Less than a year after the oil giant BP began processing tar sands at its Whiting Refinery in Indiana, it is reported that the company is the subject of a spill of an undetermined amount of the substance into Lake Michigan.
BP blames a malfunction of its cooling system at its refinery for the spill that took place on Monday. The oil spill leaked into Lake Michigan, the source of drinking water for 7 million of Chicago’s residents.
Workers from the refinery reported a sheen on the water at 4:30 pm on Monday, but an official from the Environmental Protection Agency reported that the leak had been plugged by the time that he arrived at 9 PM.
It is reported that 2,000 foot of oil boom was deployed to attempt to contain the oil as vacuum trucks moved in to suck up approximately 5,200 gallons of oil/water mix from the location.
Although it was reported that the oil boom deployed to contain the oil was working as it should, imagery showed that it was failing at its intended purpose. EPA reports that the colder water temperatures had caused the oil to harden to the consistancy of wax, making the cleanup easier. Reports say that the oil was pushed by strong winds into a cove owned by BP
This latest spill comes at the anniversary of the Exxon Valdez Oil Spill in Alaska’s Prince William Sound where approximately 11 million gallons of crude coated the beaches of the Sound and Kodiak Island, and just days after a substantial spill in Texas.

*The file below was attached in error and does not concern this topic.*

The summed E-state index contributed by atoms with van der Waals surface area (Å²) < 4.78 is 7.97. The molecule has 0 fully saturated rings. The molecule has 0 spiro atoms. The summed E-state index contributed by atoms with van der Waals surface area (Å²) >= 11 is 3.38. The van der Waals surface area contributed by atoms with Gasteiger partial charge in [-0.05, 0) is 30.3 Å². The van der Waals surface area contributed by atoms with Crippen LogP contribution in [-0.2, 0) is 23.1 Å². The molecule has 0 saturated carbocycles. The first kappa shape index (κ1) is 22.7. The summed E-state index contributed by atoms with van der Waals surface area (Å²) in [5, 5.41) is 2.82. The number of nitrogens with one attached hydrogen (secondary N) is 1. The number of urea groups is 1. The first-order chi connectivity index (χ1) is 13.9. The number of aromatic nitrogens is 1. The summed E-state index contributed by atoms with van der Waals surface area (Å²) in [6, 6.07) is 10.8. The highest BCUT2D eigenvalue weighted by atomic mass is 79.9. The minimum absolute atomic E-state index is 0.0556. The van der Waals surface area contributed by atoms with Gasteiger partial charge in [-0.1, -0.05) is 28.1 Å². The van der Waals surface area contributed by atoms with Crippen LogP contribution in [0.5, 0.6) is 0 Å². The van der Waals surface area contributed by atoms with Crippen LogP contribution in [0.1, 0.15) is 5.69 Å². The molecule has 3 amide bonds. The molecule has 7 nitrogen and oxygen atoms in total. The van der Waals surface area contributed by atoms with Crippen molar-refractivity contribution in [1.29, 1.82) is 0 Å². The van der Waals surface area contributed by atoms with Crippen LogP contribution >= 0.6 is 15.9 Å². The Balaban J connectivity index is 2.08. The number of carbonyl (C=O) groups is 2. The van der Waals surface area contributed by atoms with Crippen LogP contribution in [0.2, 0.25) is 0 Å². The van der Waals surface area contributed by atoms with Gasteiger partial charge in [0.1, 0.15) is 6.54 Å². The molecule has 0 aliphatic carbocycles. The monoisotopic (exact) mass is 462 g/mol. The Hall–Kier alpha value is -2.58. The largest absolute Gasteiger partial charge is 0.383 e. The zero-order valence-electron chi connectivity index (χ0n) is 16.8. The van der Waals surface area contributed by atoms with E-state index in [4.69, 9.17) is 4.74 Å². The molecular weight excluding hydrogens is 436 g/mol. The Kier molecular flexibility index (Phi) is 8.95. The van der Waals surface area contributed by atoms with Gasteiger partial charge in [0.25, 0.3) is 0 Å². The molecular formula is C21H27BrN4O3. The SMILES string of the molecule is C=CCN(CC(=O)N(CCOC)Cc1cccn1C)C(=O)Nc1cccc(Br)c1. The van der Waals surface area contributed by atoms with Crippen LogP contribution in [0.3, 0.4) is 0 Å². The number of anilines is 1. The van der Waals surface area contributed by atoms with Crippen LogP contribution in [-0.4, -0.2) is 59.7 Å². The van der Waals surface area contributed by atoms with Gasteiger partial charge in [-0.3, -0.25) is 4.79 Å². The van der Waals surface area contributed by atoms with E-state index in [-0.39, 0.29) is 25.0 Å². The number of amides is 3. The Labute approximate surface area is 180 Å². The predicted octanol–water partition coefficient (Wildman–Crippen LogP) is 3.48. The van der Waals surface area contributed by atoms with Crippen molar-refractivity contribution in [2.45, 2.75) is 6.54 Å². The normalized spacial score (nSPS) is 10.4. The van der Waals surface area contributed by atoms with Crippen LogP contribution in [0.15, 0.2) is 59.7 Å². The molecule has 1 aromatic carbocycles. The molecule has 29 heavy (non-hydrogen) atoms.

Henry Henderson of the Natural Resources Defense Council states that even after two days since the spill, no information has been released as to the amount of the spill. He said, “It is that lack of transparency that drives environmentalists and government decisionmakers alike crazy. The public needs to know what has made its way into their drinking water sources and whether it is being adequately cleaned. Sure, state and federal regulators need to do better: press calls to state and federal EPA were routed directly to BP to answer.”
The oil spill occurred at BP’s largest refinery that had recently gone through a $4 billion overhaul to enable it to refine the heavy tar sands oil.
Environmental groups fought to deter the upgrade to the 100-year-old Whiting Refinery stating that the refining of the Canadian Tar Sands oil would increase pollution into Lake Michigan.
Illinois Senators Dick Durbin and Senator Mark Kirk state that they intend to hold the oil giant responsible and said that they will ask for a thorough report about the cause of this spill … and steps are being taken to prevent any future spill.” They also cited concerns of future spills as BP moves into increased production.
This is not the only recent spill in the region. Last week Sunoco Logistics Partners spilled over 240 barrels of crude into the Ohio Nature Reserve.